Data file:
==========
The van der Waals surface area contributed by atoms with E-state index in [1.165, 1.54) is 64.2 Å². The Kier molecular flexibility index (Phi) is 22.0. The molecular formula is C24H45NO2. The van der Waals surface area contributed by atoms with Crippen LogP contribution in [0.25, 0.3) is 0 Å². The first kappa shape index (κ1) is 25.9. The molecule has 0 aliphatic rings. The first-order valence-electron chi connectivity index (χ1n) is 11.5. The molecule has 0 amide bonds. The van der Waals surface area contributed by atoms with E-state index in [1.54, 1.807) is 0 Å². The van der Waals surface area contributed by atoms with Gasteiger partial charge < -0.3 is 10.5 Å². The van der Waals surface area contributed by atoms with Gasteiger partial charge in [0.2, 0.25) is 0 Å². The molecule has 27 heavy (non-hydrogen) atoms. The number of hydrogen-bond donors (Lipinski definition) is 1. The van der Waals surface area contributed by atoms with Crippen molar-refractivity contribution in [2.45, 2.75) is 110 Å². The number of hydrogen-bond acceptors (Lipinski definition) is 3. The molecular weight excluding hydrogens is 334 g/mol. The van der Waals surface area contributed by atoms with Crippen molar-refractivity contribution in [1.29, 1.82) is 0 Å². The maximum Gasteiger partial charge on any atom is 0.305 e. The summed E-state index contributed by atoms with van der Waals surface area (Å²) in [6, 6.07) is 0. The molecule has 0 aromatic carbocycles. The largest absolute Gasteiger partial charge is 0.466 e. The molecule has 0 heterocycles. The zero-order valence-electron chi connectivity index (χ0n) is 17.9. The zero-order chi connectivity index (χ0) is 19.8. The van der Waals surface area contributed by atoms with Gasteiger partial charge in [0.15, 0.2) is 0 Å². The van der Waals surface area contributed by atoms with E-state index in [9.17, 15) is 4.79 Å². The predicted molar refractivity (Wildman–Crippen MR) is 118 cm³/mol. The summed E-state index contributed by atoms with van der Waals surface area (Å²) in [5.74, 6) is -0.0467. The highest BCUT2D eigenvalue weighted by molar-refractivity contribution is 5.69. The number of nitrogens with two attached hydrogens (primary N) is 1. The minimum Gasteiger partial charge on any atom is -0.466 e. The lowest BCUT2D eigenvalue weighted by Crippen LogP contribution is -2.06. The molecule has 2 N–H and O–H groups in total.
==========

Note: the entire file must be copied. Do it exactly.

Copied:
The van der Waals surface area contributed by atoms with E-state index in [1.165, 1.54) is 64.2 Å². The Kier molecular flexibility index (Phi) is 22.0. The molecular formula is C24H45NO2. The van der Waals surface area contributed by atoms with Crippen LogP contribution in [0.25, 0.3) is 0 Å². The first kappa shape index (κ1) is 25.9. The molecule has 0 aliphatic rings. The first-order valence-electron chi connectivity index (χ1n) is 11.5. The molecule has 0 amide bonds. The van der Waals surface area contributed by atoms with E-state index in [1.54, 1.807) is 0 Å². The van der Waals surface area contributed by atoms with Gasteiger partial charge < -0.3 is 10.5 Å². The van der Waals surface area contributed by atoms with Gasteiger partial charge in [0.2, 0.25) is 0 Å². The molecule has 27 heavy (non-hydrogen) atoms. The number of hydrogen-bond donors (Lipinski definition) is 1. The van der Waals surface area contributed by atoms with Crippen molar-refractivity contribution in [2.45, 2.75) is 110 Å². The number of hydrogen-bond acceptors (Lipinski definition) is 3. The molecular weight excluding hydrogens is 334 g/mol. The van der Waals surface area contributed by atoms with Crippen molar-refractivity contribution in [1.29, 1.82) is 0 Å². The maximum Gasteiger partial charge on any atom is 0.305 e. The summed E-state index contributed by atoms with van der Waals surface area (Å²) in [6, 6.07) is 0. The molecule has 0 aromatic carbocycles. The largest absolute Gasteiger partial charge is 0.466 e. The molecule has 0 heterocycles. The zero-order valence-electron chi connectivity index (χ0n) is 17.9. The zero-order chi connectivity index (χ0) is 19.8. The van der Waals surface area contributed by atoms with Gasteiger partial charge in [0.15, 0.2) is 0 Å². The van der Waals surface area contributed by atoms with E-state index in [9.17, 15) is 4.79 Å². The predicted molar refractivity (Wildman–Crippen MR) is 118 cm³/mol. The summed E-state index contributed by atoms with van der Waals surface area (Å²) in [5.74, 6) is -0.0467. The highest BCUT2D eigenvalue weighted by molar-refractivity contribution is 5.69. The number of nitrogens with two attached hydrogens (primary N) is 1. The minimum Gasteiger partial charge on any atom is -0.466 e. The lowest BCUT2D eigenvalue weighted by Crippen LogP contribution is -2.06. The molecule has 2 N–H and O–H groups in total.